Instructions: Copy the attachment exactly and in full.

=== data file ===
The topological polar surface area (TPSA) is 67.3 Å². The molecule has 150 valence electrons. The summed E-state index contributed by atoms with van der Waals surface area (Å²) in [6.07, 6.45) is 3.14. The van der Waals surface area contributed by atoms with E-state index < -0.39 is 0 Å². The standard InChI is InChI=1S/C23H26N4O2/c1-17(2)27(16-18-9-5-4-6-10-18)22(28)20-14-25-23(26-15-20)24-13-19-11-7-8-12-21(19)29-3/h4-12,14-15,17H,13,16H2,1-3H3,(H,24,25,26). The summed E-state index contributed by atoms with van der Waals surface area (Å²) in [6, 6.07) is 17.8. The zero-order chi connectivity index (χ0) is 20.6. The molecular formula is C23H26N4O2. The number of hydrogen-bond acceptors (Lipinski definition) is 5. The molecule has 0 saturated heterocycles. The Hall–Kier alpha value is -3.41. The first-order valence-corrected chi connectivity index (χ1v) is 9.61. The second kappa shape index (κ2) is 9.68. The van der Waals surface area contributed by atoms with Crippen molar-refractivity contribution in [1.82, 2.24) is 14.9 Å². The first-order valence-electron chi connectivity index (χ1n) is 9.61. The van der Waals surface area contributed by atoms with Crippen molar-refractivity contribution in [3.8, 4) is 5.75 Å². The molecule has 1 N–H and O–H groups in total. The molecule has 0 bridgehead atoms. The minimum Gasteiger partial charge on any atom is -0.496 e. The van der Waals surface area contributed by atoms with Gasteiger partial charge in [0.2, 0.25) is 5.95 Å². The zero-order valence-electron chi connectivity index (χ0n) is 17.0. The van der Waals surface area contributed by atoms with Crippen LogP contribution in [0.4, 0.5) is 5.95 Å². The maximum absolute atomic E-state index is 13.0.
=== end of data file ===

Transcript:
The topological polar surface area (TPSA) is 67.3 Å². The molecule has 150 valence electrons. The summed E-state index contributed by atoms with van der Waals surface area (Å²) in [6.07, 6.45) is 3.14. The van der Waals surface area contributed by atoms with E-state index < -0.39 is 0 Å². The standard InChI is InChI=1S/C23H26N4O2/c1-17(2)27(16-18-9-5-4-6-10-18)22(28)20-14-25-23(26-15-20)24-13-19-11-7-8-12-21(19)29-3/h4-12,14-15,17H,13,16H2,1-3H3,(H,24,25,26). The summed E-state index contributed by atoms with van der Waals surface area (Å²) in [6, 6.07) is 17.8. The zero-order chi connectivity index (χ0) is 20.6. The molecular formula is C23H26N4O2. The number of hydrogen-bond acceptors (Lipinski definition) is 5. The molecule has 0 saturated heterocycles. The Hall–Kier alpha value is -3.41. The first-order valence-corrected chi connectivity index (χ1v) is 9.61. The second kappa shape index (κ2) is 9.68. The van der Waals surface area contributed by atoms with Crippen molar-refractivity contribution in [1.82, 2.24) is 14.9 Å². The first-order valence-electron chi connectivity index (χ1n) is 9.61. The van der Waals surface area contributed by atoms with Crippen molar-refractivity contribution in [3.8, 4) is 5.75 Å². The molecule has 1 N–H and O–H groups in total. The molecule has 0 bridgehead atoms. The minimum Gasteiger partial charge on any atom is -0.496 e. The van der Waals surface area contributed by atoms with Gasteiger partial charge in [0.2, 0.25) is 5.95 Å². The zero-order valence-electron chi connectivity index (χ0n) is 17.0. The van der Waals surface area contributed by atoms with Crippen LogP contribution in [0.4, 0.5) is 5.95 Å². The maximum absolute atomic E-state index is 13.0.